Liverpool have implored UEFA to fully implement all the recommendations made in the highly-critical independent report into last year’s Champions League final chaos.
European football’s governing body commissioned a team led by Portuguese Dr Tiago Brandao Rodrigues to look into issues of dangerous congestion, supporters being attacked by locals and tear-gassed by police and the all-round operation at the Stade de France in May and it lays the blame at the feet of UEFA and the French authorities.
The report stated European football’s governing body bore “primary responsibility for failures” which almost led to the final against Real Madrid becoming a “mass fatality catastrophe”.
A Liverpool statement read: “Last night UEFA published the Independent Panel Report into the failings that we saw first-hand in Paris and it is within this context that we call on UEFA and others at the top of the football regulation pyramid to come together and take positive and transparent action to ensure there are no more ‘near misses.’
“We implore UEFA to fully enact the recommendations as outlined by the panel – no matter how difficult – to ensure supporter safety is the number one priority at the heart of every UEFA football fixture.
“We were determined to make sure a robust investigation was conducted in order that lessons are learned to ensure the safety of football supporters in Europe is never compromised again.
“As a football club with proud history in Europe, we call on UEFA to do the right thing and implement the 21 recommendations to ensure the safety of all football supporters attending any future UEFA football match.”
Professor Clifford Stott, co-author of the report, said pressure now had to be put on UEFA to effect the necessary changes.
“Everyone would be naive to assume that change is simply going to flow from this report,” Stott, a professor of social psychology at Keele University who has been involved as an advisor on policy for UEFA since 2004, told Sky Sports News.
“There have been ample reports before – we have seen reports from 2005, 2006, 2016 – making a whole series of recommendations about security methods which needed (to be) implemented at the stadium in Paris which have not been followed.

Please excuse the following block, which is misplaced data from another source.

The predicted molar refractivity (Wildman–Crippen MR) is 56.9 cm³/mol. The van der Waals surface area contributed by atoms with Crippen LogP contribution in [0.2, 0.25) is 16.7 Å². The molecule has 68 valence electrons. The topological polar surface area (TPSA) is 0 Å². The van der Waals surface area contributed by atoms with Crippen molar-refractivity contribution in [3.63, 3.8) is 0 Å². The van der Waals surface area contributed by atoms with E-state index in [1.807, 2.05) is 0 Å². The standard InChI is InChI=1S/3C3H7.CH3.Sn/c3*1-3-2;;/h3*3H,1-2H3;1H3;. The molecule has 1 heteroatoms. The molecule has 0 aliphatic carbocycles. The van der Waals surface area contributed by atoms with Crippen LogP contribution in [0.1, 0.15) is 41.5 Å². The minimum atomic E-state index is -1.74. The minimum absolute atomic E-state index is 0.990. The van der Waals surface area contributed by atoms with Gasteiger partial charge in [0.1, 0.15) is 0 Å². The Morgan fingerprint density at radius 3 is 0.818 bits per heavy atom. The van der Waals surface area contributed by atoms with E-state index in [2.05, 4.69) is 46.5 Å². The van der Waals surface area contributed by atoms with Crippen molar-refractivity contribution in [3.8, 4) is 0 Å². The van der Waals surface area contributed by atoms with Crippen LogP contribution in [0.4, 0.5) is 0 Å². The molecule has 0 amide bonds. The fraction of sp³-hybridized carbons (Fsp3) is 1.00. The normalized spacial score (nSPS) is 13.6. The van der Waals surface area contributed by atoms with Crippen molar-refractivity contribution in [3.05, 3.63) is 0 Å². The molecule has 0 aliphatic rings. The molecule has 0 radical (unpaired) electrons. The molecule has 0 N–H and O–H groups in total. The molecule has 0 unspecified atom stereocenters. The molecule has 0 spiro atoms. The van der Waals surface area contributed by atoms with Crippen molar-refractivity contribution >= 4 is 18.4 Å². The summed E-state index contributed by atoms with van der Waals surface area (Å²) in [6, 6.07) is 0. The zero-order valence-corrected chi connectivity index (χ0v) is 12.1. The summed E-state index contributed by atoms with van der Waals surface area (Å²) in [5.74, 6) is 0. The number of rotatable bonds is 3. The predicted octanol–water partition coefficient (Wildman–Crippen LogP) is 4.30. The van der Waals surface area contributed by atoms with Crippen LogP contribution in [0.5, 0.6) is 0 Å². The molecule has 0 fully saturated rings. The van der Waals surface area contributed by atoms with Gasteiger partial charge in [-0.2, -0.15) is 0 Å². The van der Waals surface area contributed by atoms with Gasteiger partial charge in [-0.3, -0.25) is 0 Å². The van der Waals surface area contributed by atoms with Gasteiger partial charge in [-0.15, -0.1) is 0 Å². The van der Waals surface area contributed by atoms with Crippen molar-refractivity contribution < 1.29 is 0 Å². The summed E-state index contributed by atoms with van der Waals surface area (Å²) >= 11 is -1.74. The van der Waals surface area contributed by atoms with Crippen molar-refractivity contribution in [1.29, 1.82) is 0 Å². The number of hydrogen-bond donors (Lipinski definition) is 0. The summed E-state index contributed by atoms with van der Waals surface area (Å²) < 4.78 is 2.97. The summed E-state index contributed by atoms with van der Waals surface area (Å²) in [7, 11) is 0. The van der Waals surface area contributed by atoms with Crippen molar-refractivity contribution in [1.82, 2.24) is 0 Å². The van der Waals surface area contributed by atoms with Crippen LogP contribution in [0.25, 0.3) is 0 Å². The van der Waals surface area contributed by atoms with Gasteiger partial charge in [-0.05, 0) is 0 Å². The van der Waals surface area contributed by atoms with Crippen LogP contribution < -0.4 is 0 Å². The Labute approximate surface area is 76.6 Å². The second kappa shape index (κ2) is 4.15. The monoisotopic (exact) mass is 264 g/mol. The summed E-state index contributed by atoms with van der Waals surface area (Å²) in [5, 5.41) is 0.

“We must have doubt…and that the same thing (will) happen again.
“The momentum we now have to generate, the conversation we need to have, is how can we pull stakeholders together, including fans, to drive this situation towards one where UEFA is forced to implement the core recommendations of this report.”
Liverpool chief executive Billy Hogan said that was exactly what the club planned to do.
“This is not the end of the process. This is where the hard work really needs to start now,” he told the club’s website.
“The two things that we asked for were number one: an independent report so that we could understand what exactly happened, and number two: to ensure that this never happens again – that’s the part that we need to move to now to make sure that this never happens again.
“This is about all matches that take place and the behaviour of police, the operational delivery of these events needs to be looked at in the case-by-case basis to ensure that safety and fan safety, supporter safety, is at the heart of all of the operational planning that goes on.
“It can’t just be a focus on finals, it has to be a focus on all of the matches that we conduct across Europe and that’s really UEFA’s role and responsibility to deliver on that.
“So, effectively from our perspective we want to now see UEFA take these 21 recommendations and put them into practice.”
The report also fully exonerated fans who were initially blamed by UEFA for arriving late at the ground and causing the kick-off to be delayed by more than half-an-hour.
French authorities also inaccurately claimed the problems were due to thousands of fans without tickets or forgeries trying to gain access.
“Shocking false narratives were peddled in the immediate aftermath of that night in Paris; narratives that have since been totally disproven,” said Liverpool’s statement.
“The independent French Senate report published in July 2022 found Liverpool supporters were unfairly and wrongly blamed for the chaotic scenes to divert attention from the real organisational failures.”
Many fans who attended the Stade de France were survivors, or relatives of victims, of the 1989 Hillsborough disaster in which 97 people were killed and for them in particular the events of that night were particularly traumatic.
“It is shocking that more than 30 years after the Hillsborough disaster any club and our group of fans would be subject to such fundamental safety failings which have had such a devastating impact on so many,” added Liverpool’s statement.
“But even more concerning is the realisation that for families, friends and survivors of Hillsborough, Paris has only exacerbated their suffering.”